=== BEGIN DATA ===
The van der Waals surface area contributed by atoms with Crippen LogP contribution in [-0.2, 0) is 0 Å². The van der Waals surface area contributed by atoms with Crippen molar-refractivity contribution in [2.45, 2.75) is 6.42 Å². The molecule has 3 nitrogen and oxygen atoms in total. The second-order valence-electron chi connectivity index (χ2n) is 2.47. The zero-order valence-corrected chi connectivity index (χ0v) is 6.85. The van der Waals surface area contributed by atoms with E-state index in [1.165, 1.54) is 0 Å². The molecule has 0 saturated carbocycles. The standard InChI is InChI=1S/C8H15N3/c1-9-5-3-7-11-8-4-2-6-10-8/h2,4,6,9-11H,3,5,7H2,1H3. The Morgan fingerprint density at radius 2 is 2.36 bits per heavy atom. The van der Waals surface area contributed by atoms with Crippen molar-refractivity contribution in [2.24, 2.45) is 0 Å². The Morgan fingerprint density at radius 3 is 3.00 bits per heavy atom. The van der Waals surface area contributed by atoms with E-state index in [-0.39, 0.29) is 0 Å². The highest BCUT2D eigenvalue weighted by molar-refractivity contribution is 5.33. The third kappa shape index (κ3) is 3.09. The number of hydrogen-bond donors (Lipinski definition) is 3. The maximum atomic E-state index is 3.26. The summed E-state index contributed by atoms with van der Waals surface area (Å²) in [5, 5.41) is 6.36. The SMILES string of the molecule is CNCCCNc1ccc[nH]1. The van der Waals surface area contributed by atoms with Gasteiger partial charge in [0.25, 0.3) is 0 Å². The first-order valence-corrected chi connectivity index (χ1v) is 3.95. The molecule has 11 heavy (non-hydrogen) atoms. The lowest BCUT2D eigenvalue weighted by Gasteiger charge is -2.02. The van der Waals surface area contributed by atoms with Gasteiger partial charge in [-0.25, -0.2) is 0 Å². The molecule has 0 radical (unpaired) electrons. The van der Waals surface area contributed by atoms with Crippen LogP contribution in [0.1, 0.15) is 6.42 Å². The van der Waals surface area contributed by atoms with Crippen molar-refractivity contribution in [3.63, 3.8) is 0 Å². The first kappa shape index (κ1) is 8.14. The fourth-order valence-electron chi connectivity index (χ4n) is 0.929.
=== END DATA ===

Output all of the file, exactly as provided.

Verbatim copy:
The van der Waals surface area contributed by atoms with Crippen LogP contribution in [-0.2, 0) is 0 Å². The van der Waals surface area contributed by atoms with Crippen molar-refractivity contribution in [2.45, 2.75) is 6.42 Å². The molecule has 3 nitrogen and oxygen atoms in total. The second-order valence-electron chi connectivity index (χ2n) is 2.47. The zero-order valence-corrected chi connectivity index (χ0v) is 6.85. The van der Waals surface area contributed by atoms with E-state index in [1.165, 1.54) is 0 Å². The molecule has 0 saturated carbocycles. The standard InChI is InChI=1S/C8H15N3/c1-9-5-3-7-11-8-4-2-6-10-8/h2,4,6,9-11H,3,5,7H2,1H3. The Morgan fingerprint density at radius 2 is 2.36 bits per heavy atom. The van der Waals surface area contributed by atoms with Crippen molar-refractivity contribution in [2.24, 2.45) is 0 Å². The Morgan fingerprint density at radius 3 is 3.00 bits per heavy atom. The van der Waals surface area contributed by atoms with E-state index in [-0.39, 0.29) is 0 Å². The highest BCUT2D eigenvalue weighted by molar-refractivity contribution is 5.33. The third kappa shape index (κ3) is 3.09. The number of hydrogen-bond donors (Lipinski definition) is 3. The maximum atomic E-state index is 3.26. The summed E-state index contributed by atoms with van der Waals surface area (Å²) in [5, 5.41) is 6.36. The SMILES string of the molecule is CNCCCNc1ccc[nH]1. The van der Waals surface area contributed by atoms with Gasteiger partial charge in [0.25, 0.3) is 0 Å². The first-order valence-corrected chi connectivity index (χ1v) is 3.95. The molecule has 11 heavy (non-hydrogen) atoms. The lowest BCUT2D eigenvalue weighted by Gasteiger charge is -2.02. The van der Waals surface area contributed by atoms with Gasteiger partial charge in [-0.25, -0.2) is 0 Å². The molecule has 0 radical (unpaired) electrons. The van der Waals surface area contributed by atoms with Crippen LogP contribution in [0.1, 0.15) is 6.42 Å². The van der Waals surface area contributed by atoms with Crippen molar-refractivity contribution in [3.63, 3.8) is 0 Å². The first kappa shape index (κ1) is 8.14. The fourth-order valence-electron chi connectivity index (χ4n) is 0.929.